Between the standard Catholic guilt and the constant refrain of “this is going to look GREAT on a resume,” I think I participated in about 912 things, all at the same time. In addition, I couldn’t say no to the student newspaper when it needed a story written or a financial overhaul. I couldn’t say no when the State Journal offered an extra shift or an extra assignment. I wouldn’t say no to almost anything that looked like it would give me an inch up on the competition within the school, the job market or anything else.

Years later, I found out from a conversation with a hiring manager at a major sports website that most of those things probably didn’t matter all that much. (OK, the extra State Journal shifts kept me from going broke, but in terms of making me a Golden God of a candidate, none of my actions got me there.) The reason, he noted, was that most people in his position don’t care about what I did or how much of it I did. Rather, they cared about what I could do for their company or their organization.

In other words, working for work’s sake didn’t help a lot. What would have been better would have been a more strategic approach to doing certain things well that would have showcased my talents to the people who did the hiring.

I always felt like I gave my best effort each time I was trying to do something someone had asked of me. However, the more things I juggled, the lower the bar was for “my best” and I usually found myself hampered by a lack of focus or other impediments. I can’t even remember the number of times I was sick with a cold or something, but I took on an extra shift or agreed to stay late at work or something. I was practically mainlining DayQuil or whatever the cheap gas-station equivalent was to keep from hacking up a lung. My head felt like it was floating above my body and I was nowhere near “my best.”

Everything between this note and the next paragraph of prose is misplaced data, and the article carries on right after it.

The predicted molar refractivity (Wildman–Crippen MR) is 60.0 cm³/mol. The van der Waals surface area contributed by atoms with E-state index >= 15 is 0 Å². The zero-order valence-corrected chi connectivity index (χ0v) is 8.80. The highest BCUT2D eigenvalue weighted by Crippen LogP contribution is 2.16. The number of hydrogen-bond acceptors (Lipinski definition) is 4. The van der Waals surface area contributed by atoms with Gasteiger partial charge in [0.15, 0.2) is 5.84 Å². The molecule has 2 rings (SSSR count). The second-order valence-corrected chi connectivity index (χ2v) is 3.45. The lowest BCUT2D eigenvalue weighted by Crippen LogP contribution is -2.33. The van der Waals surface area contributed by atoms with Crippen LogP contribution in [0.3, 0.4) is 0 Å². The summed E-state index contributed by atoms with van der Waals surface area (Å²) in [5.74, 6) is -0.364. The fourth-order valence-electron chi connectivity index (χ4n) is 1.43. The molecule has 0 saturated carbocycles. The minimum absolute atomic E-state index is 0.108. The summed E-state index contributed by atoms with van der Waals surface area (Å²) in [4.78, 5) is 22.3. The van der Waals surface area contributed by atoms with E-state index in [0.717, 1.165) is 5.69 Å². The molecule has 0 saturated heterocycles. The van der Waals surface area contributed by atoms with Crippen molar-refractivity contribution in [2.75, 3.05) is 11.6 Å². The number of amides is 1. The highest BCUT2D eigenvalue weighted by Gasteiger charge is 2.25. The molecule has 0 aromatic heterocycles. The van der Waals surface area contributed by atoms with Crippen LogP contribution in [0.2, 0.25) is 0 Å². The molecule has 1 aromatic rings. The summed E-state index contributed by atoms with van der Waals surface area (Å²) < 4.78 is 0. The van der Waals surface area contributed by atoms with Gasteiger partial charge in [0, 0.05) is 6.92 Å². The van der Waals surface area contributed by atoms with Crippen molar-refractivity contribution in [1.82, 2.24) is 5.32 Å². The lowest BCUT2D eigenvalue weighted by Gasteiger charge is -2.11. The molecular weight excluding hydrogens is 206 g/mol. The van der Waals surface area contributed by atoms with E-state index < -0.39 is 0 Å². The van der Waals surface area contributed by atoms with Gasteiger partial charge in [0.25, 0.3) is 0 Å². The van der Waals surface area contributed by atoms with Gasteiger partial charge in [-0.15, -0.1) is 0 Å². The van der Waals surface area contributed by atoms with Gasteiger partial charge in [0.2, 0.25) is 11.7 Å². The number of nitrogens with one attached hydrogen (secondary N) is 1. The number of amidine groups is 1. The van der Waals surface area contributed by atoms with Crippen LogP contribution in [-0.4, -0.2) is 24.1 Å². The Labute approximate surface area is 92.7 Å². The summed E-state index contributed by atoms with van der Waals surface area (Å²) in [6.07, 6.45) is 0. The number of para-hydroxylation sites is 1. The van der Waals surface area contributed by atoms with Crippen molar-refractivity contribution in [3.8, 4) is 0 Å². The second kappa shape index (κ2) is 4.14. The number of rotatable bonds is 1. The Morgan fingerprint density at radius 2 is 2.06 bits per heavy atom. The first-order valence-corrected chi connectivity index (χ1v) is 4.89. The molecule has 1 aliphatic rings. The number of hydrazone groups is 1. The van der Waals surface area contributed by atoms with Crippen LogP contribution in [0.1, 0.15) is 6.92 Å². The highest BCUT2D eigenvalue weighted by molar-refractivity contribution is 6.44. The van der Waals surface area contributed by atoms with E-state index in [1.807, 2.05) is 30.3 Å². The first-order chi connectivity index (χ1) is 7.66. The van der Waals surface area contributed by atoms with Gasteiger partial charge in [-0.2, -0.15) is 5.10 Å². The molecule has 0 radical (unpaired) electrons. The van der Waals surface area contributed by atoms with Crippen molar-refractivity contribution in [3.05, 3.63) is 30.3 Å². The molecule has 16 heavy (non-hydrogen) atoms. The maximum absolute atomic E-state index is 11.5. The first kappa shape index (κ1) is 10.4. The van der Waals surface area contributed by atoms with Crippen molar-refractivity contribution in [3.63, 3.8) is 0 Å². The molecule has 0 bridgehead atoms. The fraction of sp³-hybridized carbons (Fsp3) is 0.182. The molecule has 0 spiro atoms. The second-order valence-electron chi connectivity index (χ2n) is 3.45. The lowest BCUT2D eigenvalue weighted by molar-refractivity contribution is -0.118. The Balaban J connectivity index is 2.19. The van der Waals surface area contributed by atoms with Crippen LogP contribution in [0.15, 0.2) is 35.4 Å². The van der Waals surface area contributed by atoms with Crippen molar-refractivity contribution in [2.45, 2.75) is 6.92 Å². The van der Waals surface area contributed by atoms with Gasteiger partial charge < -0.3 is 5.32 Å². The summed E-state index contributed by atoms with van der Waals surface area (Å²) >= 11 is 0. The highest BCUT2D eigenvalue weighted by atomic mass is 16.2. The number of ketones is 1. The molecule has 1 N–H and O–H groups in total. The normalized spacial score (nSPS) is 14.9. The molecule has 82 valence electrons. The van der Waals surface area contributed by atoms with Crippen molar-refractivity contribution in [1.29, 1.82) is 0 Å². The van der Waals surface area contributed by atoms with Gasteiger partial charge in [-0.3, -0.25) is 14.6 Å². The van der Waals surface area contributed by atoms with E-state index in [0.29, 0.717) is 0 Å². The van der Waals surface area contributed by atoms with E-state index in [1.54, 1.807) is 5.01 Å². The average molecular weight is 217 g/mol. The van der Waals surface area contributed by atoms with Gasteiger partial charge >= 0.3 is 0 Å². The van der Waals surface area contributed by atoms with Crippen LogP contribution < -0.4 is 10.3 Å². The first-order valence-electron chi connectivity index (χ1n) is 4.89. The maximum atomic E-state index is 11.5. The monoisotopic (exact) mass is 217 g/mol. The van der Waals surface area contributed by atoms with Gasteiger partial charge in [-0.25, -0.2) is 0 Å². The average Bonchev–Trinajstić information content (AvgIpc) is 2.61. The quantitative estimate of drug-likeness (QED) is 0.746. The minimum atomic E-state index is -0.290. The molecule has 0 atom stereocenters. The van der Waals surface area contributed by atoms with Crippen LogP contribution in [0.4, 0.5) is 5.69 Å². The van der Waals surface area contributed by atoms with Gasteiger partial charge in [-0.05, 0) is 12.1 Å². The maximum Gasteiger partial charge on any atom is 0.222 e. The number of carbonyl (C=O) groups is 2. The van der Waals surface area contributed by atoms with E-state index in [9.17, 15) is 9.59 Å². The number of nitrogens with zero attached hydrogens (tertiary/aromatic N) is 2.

At least once I answered the city desk phone at the State Journal in such a state and forgot where I was, only saying, “Uh… Hi?” to the person on the other end. My editor sent me home in one such situation and I panicked about how this would “look on my performance evaluation.”

The point is, even if you are awesome (which I wasn’t), you can only do so much. You might be able to do one or two or even three things at a top-notch level. However, once you get past that in terms of commitments, you’re going to slip here and there and nothing good is going to come of that.

On occasion, just say no.



If I could figure out a way to get all my students to abide by this rule, I could solve any other problem on Earth, including world hunger and how to avoid getting sucked into a “Real Housewives” marathon for no good reason.